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Railroad Accidents Up, Despite Industry Claims

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The tragic derailment of an Amtrak train makes five train accidents so far this year. The Association of American Railroads has boasted that 2014 was “the safest year on record for the railroad industry.” But that claim is under scrutiny and doesn’t hold up.

The New England Center for Investigative Reporting (NECIR) has reviewed federal reports and railroad safety data that suggests that although rail is much safer than it was in recent decades, some indicators of safety have become worse, not better, over the last few years:

  • For the last two years, hazardous materials releases have increased.
  • Accidents involving fires have doubled since the past year.

And, over the next few years it is expected that derailments will double, according to projections buried in government reports from the same agencies that are currently issuing new safety rules.

NECIR’s findings come on the heels of a media relations push by the railroad industry in response to increased concerns over recent accidents as well as new rules released by the Federal Department of Transportation earlier in the month regulating tank cars carrying crude, ethanol, and other flammable liquids.

Everyone seems to agree on the fact that as more flammable liquids are transported, there will inevitably be more accidents involving quite serious explosions and leaks of these liquids. This is where new federal regulations governing tank cars comes in. While the rules would make tank cars less prone to accidents, it would also allow older, less-safe tank cars to remain in service.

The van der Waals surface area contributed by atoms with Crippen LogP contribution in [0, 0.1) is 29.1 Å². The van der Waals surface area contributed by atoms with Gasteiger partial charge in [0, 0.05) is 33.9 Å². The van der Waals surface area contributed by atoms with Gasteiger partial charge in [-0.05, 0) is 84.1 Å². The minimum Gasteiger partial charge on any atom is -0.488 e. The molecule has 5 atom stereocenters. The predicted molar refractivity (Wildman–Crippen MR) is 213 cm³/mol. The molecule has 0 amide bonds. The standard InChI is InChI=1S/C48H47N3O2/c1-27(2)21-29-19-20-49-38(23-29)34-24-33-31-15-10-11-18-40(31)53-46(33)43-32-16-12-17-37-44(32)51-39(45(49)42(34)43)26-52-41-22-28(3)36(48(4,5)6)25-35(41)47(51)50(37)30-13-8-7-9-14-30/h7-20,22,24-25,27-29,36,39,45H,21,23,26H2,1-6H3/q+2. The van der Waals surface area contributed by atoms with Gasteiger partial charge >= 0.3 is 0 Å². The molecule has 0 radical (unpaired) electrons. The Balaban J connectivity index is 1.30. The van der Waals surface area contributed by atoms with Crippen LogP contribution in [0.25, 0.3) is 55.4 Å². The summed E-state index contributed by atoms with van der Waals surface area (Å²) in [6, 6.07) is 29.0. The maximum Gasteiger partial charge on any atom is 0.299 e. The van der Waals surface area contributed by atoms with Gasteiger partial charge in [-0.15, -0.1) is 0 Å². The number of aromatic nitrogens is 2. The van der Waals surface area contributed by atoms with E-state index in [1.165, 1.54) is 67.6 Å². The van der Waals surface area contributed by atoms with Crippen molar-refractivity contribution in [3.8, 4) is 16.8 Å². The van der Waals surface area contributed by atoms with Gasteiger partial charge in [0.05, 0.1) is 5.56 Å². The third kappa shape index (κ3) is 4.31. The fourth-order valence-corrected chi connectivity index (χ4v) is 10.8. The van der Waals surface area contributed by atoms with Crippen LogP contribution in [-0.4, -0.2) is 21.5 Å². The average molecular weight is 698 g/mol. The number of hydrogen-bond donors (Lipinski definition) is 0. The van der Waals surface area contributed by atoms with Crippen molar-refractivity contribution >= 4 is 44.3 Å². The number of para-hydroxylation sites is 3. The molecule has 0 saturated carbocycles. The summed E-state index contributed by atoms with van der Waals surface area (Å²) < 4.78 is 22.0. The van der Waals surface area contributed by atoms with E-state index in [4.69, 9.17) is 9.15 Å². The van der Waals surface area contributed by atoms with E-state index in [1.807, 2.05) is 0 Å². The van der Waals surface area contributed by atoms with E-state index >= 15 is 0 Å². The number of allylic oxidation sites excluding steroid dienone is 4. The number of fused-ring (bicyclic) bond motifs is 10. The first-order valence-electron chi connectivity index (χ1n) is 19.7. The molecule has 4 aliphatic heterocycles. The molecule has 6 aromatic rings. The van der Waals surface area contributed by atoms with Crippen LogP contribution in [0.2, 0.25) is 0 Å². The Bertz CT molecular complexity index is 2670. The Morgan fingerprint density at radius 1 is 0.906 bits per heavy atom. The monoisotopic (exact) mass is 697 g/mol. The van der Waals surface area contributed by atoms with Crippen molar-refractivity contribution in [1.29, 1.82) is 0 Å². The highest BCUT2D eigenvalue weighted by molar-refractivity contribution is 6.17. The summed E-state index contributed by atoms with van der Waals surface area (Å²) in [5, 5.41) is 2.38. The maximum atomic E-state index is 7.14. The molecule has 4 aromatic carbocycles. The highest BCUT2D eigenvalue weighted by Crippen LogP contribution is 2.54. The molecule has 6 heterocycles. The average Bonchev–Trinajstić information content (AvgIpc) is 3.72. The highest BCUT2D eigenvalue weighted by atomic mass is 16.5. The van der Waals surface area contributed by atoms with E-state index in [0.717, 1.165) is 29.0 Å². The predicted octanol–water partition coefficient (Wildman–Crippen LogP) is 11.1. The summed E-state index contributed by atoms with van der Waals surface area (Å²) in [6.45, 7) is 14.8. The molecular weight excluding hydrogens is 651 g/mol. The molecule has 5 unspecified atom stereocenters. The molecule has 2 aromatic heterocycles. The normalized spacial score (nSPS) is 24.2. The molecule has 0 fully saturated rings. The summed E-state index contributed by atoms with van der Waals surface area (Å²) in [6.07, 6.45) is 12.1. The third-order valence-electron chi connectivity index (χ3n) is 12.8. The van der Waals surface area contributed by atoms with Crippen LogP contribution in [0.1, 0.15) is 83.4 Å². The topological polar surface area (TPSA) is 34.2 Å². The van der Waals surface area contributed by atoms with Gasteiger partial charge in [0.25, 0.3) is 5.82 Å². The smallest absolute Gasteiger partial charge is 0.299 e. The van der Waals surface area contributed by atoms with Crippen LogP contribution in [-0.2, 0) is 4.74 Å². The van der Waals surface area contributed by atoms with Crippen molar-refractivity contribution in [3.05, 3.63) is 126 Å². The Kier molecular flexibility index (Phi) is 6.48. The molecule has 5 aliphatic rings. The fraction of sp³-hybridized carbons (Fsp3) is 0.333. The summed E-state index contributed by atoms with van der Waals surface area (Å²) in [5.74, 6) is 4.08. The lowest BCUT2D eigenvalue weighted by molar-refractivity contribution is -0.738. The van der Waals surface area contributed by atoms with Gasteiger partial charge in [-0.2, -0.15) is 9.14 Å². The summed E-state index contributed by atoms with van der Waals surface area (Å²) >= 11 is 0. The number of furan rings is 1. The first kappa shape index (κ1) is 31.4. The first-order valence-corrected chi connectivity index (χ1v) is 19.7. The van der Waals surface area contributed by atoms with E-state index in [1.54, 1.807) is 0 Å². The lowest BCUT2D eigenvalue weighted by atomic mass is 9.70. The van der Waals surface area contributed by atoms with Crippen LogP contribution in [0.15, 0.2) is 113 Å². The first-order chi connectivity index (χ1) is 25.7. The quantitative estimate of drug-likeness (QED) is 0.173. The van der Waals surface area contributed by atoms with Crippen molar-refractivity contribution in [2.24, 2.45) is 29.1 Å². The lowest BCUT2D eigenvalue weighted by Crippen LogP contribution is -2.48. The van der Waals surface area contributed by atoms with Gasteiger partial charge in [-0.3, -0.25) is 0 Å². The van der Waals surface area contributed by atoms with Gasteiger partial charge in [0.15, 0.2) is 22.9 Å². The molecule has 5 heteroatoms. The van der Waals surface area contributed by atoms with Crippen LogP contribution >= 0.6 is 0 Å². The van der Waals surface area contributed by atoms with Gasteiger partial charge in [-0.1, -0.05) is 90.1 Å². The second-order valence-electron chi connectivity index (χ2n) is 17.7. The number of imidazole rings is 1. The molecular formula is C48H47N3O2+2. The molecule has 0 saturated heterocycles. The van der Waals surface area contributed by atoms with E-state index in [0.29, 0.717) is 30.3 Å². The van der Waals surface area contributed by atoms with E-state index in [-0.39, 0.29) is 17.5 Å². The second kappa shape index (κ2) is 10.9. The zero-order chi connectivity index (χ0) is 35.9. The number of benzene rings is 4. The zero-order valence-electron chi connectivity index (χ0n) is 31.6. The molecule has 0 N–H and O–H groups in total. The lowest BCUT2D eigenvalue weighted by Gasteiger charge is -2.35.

A coalition of environmental groups, including Earthjustice, and others, filed a challenge last week against the Department of Transportation’s new rules in a federal appeals court.

“It doesn’t make sense for an agency to admit that there are sub-standard cars and then let them remain on the rails for up to 10 years,” says Kristen Boyles, an attorney for Earthjustice. “We don’t do that when we regulate other products.”

Our team of railroad accident injury attorneys believes that safety must be priority no. 1 when transporting these potentially-dangerous substances. Allowing older trains to remain in operation is a bad idea. Also, the industry must pick up the pace and fully implement positive train control.

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  1. Ron Schalow says:
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    Here’s a thought…instead of putting our firefighters, children, and towns, in the way of 350 foot fireballs, & spending taxpayer money to prepare for the next Lac-Megantic; perhaps the Bakken producers should be made to remove the explosive gases, like propane, butane, ethane, and methane, from the flammable crude, before pouring the whole concoction into a hundred 30,000 gallon tubes, and running them through our towns. It’s called stabilization, and the oil industry has been doing it since the world was black & white.

    Why oil trains (don’t have to) explode: http://s.oregonlive.com/uxda2zU